Comic Book Reviews - JUSTICE LEAGUE #1 Review
Category: Comic Book Reviews
Writer: Geoff Johns
The best description I read for Justice League #1 was that it reads like a giveaway comic that came with an action figure (a sentiment coming from Curt Franklin of Comics Alliance.) Continuing that train of thought, it started to remind me of that Subway ad comic that DC was including in all their books recently. Of course, Jim Lee can draw circles around the Subway comic guy but I bet the writer of that gem could give Geoff Johns a run for his money. Now, I’ll admit to not being terribly familiar with Mr. Johns’ work (because I don’t care about Hal Jordan and thought that bringing back Barry Allen was an awful idea) so maybe he’s always this bad; that being said, Justice League #1 and all five issues of Flashpoint had about 2 or 3 pages of actual story between them. The rest was filler interspersed with “funny” and “clever” “dialogue”.
That’s especially disheartening when you consider this comic was supposed to be DC’s big, ballsy lead in to their reboot. Instead, it’s a completely forgettable story that takes about 3 minutes to read. In it, Batman is running from the cops while fighting what turned out to be a Parademon (at first I thought it was supposed to be Killer Croc) and then Green Lantern shows up. They banter back and forth a bit and then Superman punches one of them (don’t want to spoil that bit of plot revelation; you’ll have to read it for yourself to find out who!) Oh yeah, and Vic Stone is sad because his dad won’t come to his football games. Much has been made of the fact that half the characters on the cover don’t show up at all, but I’d be okay with that if we got, you know, a story.
As far as the art, Jim Lee is in fine form, as usual. The action set pieces are all clear and dynamic and the chase scene between Batman, Green Lantern and the Parademon is certainly well rendered and easy to follow (sadly this chase scene takes up most of the plot.) Beyond his well documented ability to draw people hitting each other, Lee is also adept at penciling in the perfect expressions to fill out the conversations. Batman scowls, smirks and broods perfectly and at the perfect moment and the framing of the ring stealing scene is also quite well done. Alex Sinclair’s colors stand out as well, with the striking green contrasting with Batman’s blacks and greys and all the pretty orange explosions.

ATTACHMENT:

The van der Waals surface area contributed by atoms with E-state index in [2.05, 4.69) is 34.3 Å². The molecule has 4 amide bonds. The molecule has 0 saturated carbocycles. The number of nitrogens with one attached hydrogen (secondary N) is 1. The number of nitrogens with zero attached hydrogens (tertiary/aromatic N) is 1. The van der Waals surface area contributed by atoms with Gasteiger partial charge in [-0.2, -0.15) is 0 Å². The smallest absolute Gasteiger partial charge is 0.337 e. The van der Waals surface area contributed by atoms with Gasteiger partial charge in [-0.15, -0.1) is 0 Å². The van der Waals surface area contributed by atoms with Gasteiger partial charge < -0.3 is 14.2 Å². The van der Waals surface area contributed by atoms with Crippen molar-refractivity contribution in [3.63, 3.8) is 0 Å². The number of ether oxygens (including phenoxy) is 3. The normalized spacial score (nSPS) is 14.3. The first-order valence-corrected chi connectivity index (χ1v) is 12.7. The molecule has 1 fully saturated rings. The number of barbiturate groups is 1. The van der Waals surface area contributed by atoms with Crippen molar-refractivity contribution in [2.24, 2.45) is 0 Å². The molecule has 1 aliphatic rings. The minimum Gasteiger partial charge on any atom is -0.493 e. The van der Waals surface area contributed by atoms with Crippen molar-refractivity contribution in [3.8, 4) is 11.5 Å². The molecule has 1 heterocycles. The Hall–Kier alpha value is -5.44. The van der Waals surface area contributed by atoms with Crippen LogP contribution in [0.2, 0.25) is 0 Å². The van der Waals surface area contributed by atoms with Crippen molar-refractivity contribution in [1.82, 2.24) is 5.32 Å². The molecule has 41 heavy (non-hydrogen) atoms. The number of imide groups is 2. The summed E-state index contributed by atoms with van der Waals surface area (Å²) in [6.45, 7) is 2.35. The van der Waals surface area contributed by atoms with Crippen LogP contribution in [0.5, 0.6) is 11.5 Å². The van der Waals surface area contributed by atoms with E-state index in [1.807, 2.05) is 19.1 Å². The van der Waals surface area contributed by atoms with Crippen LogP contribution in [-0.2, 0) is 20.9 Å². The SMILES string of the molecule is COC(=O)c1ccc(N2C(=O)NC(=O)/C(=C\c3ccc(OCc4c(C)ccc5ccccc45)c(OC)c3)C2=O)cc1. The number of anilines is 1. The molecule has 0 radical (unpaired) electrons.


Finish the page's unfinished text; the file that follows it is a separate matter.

Overall, this thing is a waste of 3 dollars and 99 cents. It makes me sad to think that there might be people coming to comic stores and grabbing this book to see what the big reboot fuss is about. Those people are going to read it once, throw it on their coffee table and never have the desire to read a comic book again. And that’s a shame. Some of the other reboot titles actually look and sound really interesting, so it puzzles me that DC decided to lead with this one. Oh well. I’ll still pick up Action Comics #1 which, by all accounts, is actually worth reading.
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